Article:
Bucha atrocities show Putin is ‘war criminal’, Biden says
After reports of a massacre in Bucha, US president suggests holding ‘war crimes trial’ for alleged Russian abuses in Ukraine.
US President Joe Biden again has condemned his Russian counterpart Vladimir Putin as a “war criminal”, saying that a “war crimes trial” could be held as global outrage grows over atrocities committed against civilians in the Ukrainian town of Bucha.
Speaking to reporters on Monday, Biden said he is seeking additional sanctions against Russia in light of reports of massacres in Bucha, on the outskirts of the capital Kyiv.
Photos of corpses lining the streets of the town, which had been under Russian control, have sparked international condemnation and calls for a credible investigation.
“You may remember I got criticised for calling Putin a war criminal,” Biden said. “Well, the truth of the matter, we saw it happen in Bucha … he is a war criminal.”
Biden labelled Putin a “war criminal” last month, drawing rebuke from the Kremlin and a warning that ties between Russia and the United States were on the verge of “rupture“.
Other US officials and agencies also have accused Russia of war crimes, and the US Department of State made a formal determination that abuses had been committed by some Russian forces in Ukraine.
On Monday, Biden suggested that Washington is seeking to hold a war crimes trial for alleged violations committed during the war.
“We have to gather the information,” the US president told reporters. “We have to continue to provide Ukraine with the weapons they need to continue to fight, and we have to get all the details so this could be … a war crimes trial.
“This guy is brutal and what’s happening in Bucha is outrageous and everyone’s seen it.”
It is not clear how a US-backed trial could be held. The US is not a party to the Rome Statute that established the International Criminal Court (ICC). Washington has also previously denounced the court for seeking to investigate alleged war crimes in Israel and the occupied Palestinian Territories, and Afghanistan.
The ICC prosecutor has launched an investigation into possible war crimes in Ukraine.
US National Security Adviser Jake Sullivan later said Washington is in discussion with its allies to determine the best avenue to pursue accountability measures in Ukraine.
“Obviously, the ICC is one venue where war crimes have been tried in the past, but there have been other examples in other conflicts of other mechanisms being set up. So there’s work to be done to work out the specifics of that,” Sullivan told reporters.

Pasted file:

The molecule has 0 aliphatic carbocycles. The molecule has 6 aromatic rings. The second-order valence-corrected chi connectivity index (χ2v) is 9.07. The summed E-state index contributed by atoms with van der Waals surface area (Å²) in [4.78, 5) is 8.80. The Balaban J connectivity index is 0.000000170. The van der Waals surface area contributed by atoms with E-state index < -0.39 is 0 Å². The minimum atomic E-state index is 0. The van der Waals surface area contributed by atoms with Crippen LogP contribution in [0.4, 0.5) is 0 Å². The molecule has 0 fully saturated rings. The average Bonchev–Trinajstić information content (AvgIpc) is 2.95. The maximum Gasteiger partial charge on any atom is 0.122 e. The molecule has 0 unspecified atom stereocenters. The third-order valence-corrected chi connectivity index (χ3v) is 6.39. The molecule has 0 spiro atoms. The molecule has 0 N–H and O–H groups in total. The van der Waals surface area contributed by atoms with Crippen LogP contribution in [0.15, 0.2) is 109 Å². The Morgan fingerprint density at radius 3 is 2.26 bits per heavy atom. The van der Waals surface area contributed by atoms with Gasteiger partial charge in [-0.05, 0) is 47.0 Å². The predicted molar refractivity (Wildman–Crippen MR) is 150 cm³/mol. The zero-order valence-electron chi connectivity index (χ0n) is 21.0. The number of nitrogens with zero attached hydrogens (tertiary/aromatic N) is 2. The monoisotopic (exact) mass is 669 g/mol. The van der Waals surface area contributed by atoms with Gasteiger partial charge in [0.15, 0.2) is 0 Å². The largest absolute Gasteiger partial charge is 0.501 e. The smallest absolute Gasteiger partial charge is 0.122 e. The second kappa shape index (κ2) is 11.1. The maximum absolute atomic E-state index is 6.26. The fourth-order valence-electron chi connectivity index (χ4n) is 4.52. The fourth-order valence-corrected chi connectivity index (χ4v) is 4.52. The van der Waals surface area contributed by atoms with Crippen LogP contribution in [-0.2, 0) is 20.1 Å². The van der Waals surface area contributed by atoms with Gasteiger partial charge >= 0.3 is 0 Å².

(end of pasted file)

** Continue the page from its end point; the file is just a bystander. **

On Monday, the United Nations also called for an independent probe into the killings in Bucha.
“I am deeply shocked by the images of civilians killed in Bucha, Ukraine. It is essential that an independent investigation leads to effective accountability,” UN Secretary-General Antonio Guterres said in a statement.
Russia, whose forces are retreating from the Kyiv region as they shift their focus to the east and south of the country, has denied killing civilians in Bucha, suggesting that some of the footage fuelling the outrage is manipulated.
“Experts at the Ministry of Defence have identified signs of video fakes and various fakes,” Kremlin Spokesman Dmitry Peskov said on Monday without elaborating. “We would demand that many international leaders do not rush to sweeping accusations and at least listen to our arguments.”
Later on Monday, US State Department Spokesperson Ned Price dismissed the Russian denial as “baseless and shameless”.
“The images we have seen and reports we have heard suggest these atrocities are not the act of a rogue soldier; they are part of a broader, troubling campaign,” Price told reporters.
He said Washington is backing a “multinational team” of investigators collecting and preserving evidence of war crimes at the request of Ukraine’s prosecutor general.
“Those responsible for atrocities must be held accountable, as must those who ordered them,” Price told reporters. “They cannot and will not act with impunity. We are tracking and documenting atrocities and sharing information with institutions working to hold responsible those accountable.”
Russia launched an all-out invasion of Ukraine on February 24 after a months-long standoff that saw Moscow amass troops near the Ukrainian borders as it demanded an end to NATO expansion into former Soviet republics.
The US and its allies were quick to impose sweeping sanctions on the Russian economy as well as financial penalties on Putin and elites in his inner circle.
Asked on Monday whether he would impose more financial measures against Russia after the apparent massacre, Biden said: “I’m seeking more sanctions, yes.”